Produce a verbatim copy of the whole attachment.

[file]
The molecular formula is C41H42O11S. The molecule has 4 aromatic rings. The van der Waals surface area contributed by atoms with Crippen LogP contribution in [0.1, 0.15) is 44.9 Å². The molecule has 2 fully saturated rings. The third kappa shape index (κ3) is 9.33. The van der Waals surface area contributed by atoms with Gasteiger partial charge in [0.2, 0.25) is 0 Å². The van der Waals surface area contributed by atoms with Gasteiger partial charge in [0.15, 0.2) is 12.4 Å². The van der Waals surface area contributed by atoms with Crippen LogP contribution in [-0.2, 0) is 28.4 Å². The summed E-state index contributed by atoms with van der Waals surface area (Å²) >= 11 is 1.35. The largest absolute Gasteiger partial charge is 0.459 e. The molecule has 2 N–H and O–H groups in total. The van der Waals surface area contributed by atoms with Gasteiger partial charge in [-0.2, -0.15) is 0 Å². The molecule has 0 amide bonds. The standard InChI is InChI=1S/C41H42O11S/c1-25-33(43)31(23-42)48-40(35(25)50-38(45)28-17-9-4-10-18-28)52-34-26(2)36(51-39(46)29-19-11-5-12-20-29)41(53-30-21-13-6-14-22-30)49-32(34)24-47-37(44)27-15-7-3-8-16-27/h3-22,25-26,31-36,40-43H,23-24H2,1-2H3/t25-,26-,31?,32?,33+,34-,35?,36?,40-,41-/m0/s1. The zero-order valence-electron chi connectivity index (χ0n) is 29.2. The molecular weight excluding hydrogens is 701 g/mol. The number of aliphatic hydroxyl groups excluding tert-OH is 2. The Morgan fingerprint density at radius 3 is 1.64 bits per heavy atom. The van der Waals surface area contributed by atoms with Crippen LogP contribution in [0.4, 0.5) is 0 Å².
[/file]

The molecular formula is C41H42O11S. The molecule has 4 aromatic rings. The van der Waals surface area contributed by atoms with Crippen LogP contribution in [0.1, 0.15) is 44.9 Å². The molecule has 2 fully saturated rings. The third kappa shape index (κ3) is 9.33. The van der Waals surface area contributed by atoms with Gasteiger partial charge in [0.2, 0.25) is 0 Å². The van der Waals surface area contributed by atoms with Gasteiger partial charge in [0.15, 0.2) is 12.4 Å². The van der Waals surface area contributed by atoms with Crippen LogP contribution in [-0.2, 0) is 28.4 Å². The summed E-state index contributed by atoms with van der Waals surface area (Å²) >= 11 is 1.35. The largest absolute Gasteiger partial charge is 0.459 e. The molecule has 2 N–H and O–H groups in total. The van der Waals surface area contributed by atoms with Gasteiger partial charge in [-0.2, -0.15) is 0 Å². The molecule has 0 amide bonds. The standard InChI is InChI=1S/C41H42O11S/c1-25-33(43)31(23-42)48-40(35(25)50-38(45)28-17-9-4-10-18-28)52-34-26(2)36(51-39(46)29-19-11-5-12-20-29)41(53-30-21-13-6-14-22-30)49-32(34)24-47-37(44)27-15-7-3-8-16-27/h3-22,25-26,31-36,40-43H,23-24H2,1-2H3/t25-,26-,31?,32?,33+,34-,35?,36?,40-,41-/m0/s1. The zero-order valence-electron chi connectivity index (χ0n) is 29.2. The molecular weight excluding hydrogens is 701 g/mol. The number of aliphatic hydroxyl groups excluding tert-OH is 2. The Morgan fingerprint density at radius 3 is 1.64 bits per heavy atom. The van der Waals surface area contributed by atoms with Crippen LogP contribution in [0.4, 0.5) is 0 Å².